- The Washington Times - Friday, May 25, 2007

Pittsburgh GM Alexander Shabalov won his third national title this week, finishing alone in first at 7-2 in the Frank K. Berry U.S. Championships in Stillwater, Okla.

The Latvian-born Shabalov, who shared the title in 1993 and won it outright in 2003, defeated GM Sergey Kudrin in Wednesday’s ninth and final round while co-leader and 2006 champ GM Alex Onischuk could manage only a draw against GM Boris Gulko. Onischuk was alone in second a half-point back. About 36 players competed.

Shabalov was a worthy winner, blazing to a 5-0 start and conceding just two draws in the event. His only loss in Stillwater, to Onischuk in Round 6, was one of the best-played games of the tournament and set up the exciting finale.

Both sides have major positional liabilities and uneasy kings in this line, but it is White that grabs the initiative for good on 15. Rd1! (already eyeing the shot two moves later) cxd4 16. Rxd4 Bc5 17. b4!! (Rh4 Rxh4 18. Bxh4 Rg8 19. Bg3 Qb6 leaves every Black piece pointed at the White king), posing several difficult choices for Shabalov.

Bad are 17…Bxb4? 18. Nxb5! Qxb5 19. Rxc4+ Bc5 20. Rb1 Qa5 21. Be3 and Black’s defense crumbles, and 17…cxb3? 18. Nxb5 b2 19. Qxb2 Bxd4 20. Nd6+ Kc7 (Kb8 21. Qxb7 mate) 21. Rc1+ Kxd6 (Bc5 22. Qxb7+ Kxd6 23. Rd1+ Ke5 24. Qf3, winning) 22. Qxd4+ Bd5 23. Bd2 Qb6 24. Bb4+. Both players later thought now was 17…Qc7!, attacking h2, though White still looks strong on 18. Bf4 Qc6 19. Bf3.

Black gets two rooks for his queen on the game’s 17…Qxb4?! 18. Rb1 Qxb1 19. Qxb1 Bxd4 20. Nxb5, but his king remains under intense fire. Even giving up the exchange with 22. Nd6+ Rxd6 23. Bxd6 c3 doesn’t ease Black’s plight, as White’s 24. Bf3 threatens 25. Bxc6 Bxc6 26. Qb8+ Kd7 27. Qc7+ Ke8 28. Qe7 mate.

Shabalov parries that with 24…Bb6, but it’s over anyway on 25. Bb4 Bd4 (Nxb4 26. Qxb4 Bxf3 27. Qc3+! Bc7 28. Qxf3 Bxh2+ 29. Kf1 Bc7 30. Qa3 a5 31. Qe7, and the king-side pawns will decide) 26. Bxc3!, and Black resigns as there’s no fight in 26…Bxc3 27. Bxc6 Bxc6 28. Qc2 Bxf6 29. Qxc6+ Kb8 30. Qd6+ Kc8 31. Qf4 Rd8 32. g4 Bd4 33. Qxf7.

n n n

Plus-one got it done for Bulgarian star Veselin Topalov.

With another of his signature late-round comebacks, the former world champion this week won the annual MTel Masters in Sofia, Bulgaria, in what has to rank as one of the tightest tournaments ever.

Topalov won the Category 19 event with a modest 51/2-41/2 score. Four players, including U.S. GM Gata Kamsky, finished in a joint tie for second at 5-5, and English GM Michael Adams was last just a half-point behind at 41/2-51/2. Every player had at least two losses on his scorecard in the double-round-robin event.

As is his wont, Topalov fell behind early in the event and roared back in the homestretch. In the 10th and final round, he defeated tournament leader GM Krishnan Sasikiran of India to win the event outright.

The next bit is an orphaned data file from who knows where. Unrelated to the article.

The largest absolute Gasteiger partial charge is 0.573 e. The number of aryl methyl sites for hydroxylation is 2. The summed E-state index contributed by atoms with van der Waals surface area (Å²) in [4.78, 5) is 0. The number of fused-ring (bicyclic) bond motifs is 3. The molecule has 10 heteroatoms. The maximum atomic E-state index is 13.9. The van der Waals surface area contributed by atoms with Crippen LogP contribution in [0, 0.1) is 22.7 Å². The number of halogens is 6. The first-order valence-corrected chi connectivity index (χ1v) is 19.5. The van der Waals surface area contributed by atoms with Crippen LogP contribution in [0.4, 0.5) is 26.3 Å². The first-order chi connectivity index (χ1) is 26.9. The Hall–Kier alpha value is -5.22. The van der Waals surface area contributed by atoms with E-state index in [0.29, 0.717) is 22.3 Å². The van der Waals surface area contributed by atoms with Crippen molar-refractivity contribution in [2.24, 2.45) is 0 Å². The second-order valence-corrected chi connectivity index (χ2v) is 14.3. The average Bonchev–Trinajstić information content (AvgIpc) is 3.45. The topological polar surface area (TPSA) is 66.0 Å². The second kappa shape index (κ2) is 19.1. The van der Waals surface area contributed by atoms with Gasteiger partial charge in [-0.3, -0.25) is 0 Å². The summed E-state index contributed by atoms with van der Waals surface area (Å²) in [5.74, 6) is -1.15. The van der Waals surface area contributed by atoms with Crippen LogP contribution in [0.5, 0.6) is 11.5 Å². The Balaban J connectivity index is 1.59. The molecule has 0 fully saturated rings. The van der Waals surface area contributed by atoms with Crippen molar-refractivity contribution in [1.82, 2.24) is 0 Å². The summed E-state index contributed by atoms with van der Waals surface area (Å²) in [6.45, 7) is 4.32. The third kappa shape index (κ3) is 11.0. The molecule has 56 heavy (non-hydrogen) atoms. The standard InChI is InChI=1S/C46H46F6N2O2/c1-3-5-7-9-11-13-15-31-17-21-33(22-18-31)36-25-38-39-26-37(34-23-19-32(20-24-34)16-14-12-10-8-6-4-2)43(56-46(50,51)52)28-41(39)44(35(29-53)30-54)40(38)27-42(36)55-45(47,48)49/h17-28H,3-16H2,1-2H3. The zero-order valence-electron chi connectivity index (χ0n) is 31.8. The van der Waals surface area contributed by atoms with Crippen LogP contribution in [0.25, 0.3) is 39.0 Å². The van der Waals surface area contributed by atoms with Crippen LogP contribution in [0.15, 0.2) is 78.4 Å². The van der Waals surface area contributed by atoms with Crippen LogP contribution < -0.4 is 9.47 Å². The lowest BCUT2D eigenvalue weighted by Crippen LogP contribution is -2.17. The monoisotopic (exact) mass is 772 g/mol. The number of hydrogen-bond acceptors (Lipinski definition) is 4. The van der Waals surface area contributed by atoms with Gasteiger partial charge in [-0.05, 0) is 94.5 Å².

In a Nimzo-Indian, Sasikiran’s decision to accept doubled d-pawns with 15. Ba3 Rc8?! (Black may not have liked his c-file weakness after 15…Bxa3 16. Rxa3 Rc8 17. Nf4 Rh6 18. Qb3 Ndf6 19. Ra2 Nd7 20. Rc2) 16. Bxd6 cxd6 (Rxd6 17. Nf4 Qe7 18. Rc1 h6 also was worth a look) 17. Rc1 proves fateful, as he never gets good compensation for his busted pawn structure.

Topalov methodically repositions his forces and is clearly in charge after 30. Qe1 Nf8 31. Qg3 Kh6. (See diagram.) But the Bulgarian characteristically rejects a slow positional squeeze in favor of a messier tactical approach: 32. Nxh5!? (a brave decision with the tournament on the line) gxh5 (Kxh5? 33. Qf4! g5 34. Ng3+ Kh6 35. Nf5+ Kh5 36. Qg4+ Kg6 37. Nxe7+ wins) 33. Qg8 f5 (the only move — 33…Ng6? 34. Bxg6 fxg6 35. Qh8+ Qh7 36. Qxe8) 34. Ng3 Ng7 35. Bxf5 (Qxg7+ Kxg7 36. Nxf5+ Kf6 37. Nxe7 Kxe7 38. g4 is only equal), with threats swirling around the Black king.

Facing the pressure of the tournament and the ticking of the clock, the Indian GM misses his best defensive chance after 37. Nxh5! (Topalov continually sets new problems for his opponent) Qxe3+ (Kxh5?? 38. Qh7 mate) 38. Kh2, when 38…Qxd4! appears to hold; e.g. 39. Kg3 Kh6! 40. Nf4? Nf5+ 41. Kg4 Ne3+ 42. Kg3 Qg7+, and Black wins.

By 44. Qxe7+ Kxe7 45. Kg3 Ne6 46. Nxe6 Kxe6, White has just two pawns for the piece, but his trio of king-side passers prove impossible to contain. The final finesse: 52. Kg5 Kf7 53. h7! Kg7 54. h8=Q+ Kxh8 55. Kf6 Bxb5 56. Ke7 Bd3 (axb5 would also win) 57. f6 Bg6 58. f7 Bxf7 59. Kxf7, and Black resigned as the g-pawn’s march to the queening square can’t be stopped.

Frank K. Berry U.S. Championships, Stillwater, Okla., May 2007

OnischukShabalov

1. d4d514. Qc1c5

2. c4c615. Rd1cxd4

3. Nc3Nf616. Rxd4Bc5

4. Nf3e617. b4Qxb4

5. Bg5dxc418. Rb1Qxb1

6. e4b519. Qxb1Bxd4

7. e5h620. Nxb5Ne5

8. Bh4g521. Bf4Nc6

9. Nxg5hxg522. Nd6+Rxd6

10. Bxg5Nbd723. Bxd6c3

11. exf6Qa524. Bf3Bb6

12. Be2Bb725. Bg4Bd4

13. 0-00-0-026. Bxc3Black

resigns

MTel Masters, Sofia, Bulgaria, May 2007

TopalovSasikiran

1. d4Nf631. Qg3Kh6

2. c4e632. Nxh5gxh5

3. Nc3Bb433. Qg8f5

4. e3b634. Ng3Ng7

5. Bd3Bb735. Bxf5Ng6

6. Nf30-036. Bxg6Kxg6

7. 0-0d537. Nxh5Qxe3+

8. a3Bd638. Kh2Qe7

9. cxd5exd539. Nf4+Kf6

10. b4Nbd740. g4Qf7

11. b5Ne441. Qd8+Qe7

12. Bb2Re842. Qg8Qf7

13. a4Re643. Qd8+Qe7

14. Ne2a544. Qxe7+Kxe7

15. Ba3Rc845. Kg3Ne6

16. Bxd6cxd646. Nxe6Kxe6

17. Rc1Ndf647. f4Bc8

18. h3Re748. f5+Kf7

19. Qb3h649. h5Bd7

20. Rxc8Qxc850. h6Kg8

21. Rc1Rc751. Kf4Be8

22. Rxc7Qxc752. Kg5Kf7

23. Qc2Qe753. h7Kg7

24. Qc1g654. h8=Q+Kxh8

25. Nh2Kg755. Kf6Bxb5

26. h4Ne856. Ke7Bd3

27. f3N4f657. f6Bg6

28. Nf1h558. f7Bxf7

29. Nf4Nd759. Kxf7Black

30. Qe1Nf8resigns

David R. Sands can be reached at 202/636-3178 or by e-mail at dsands@washington times.com.

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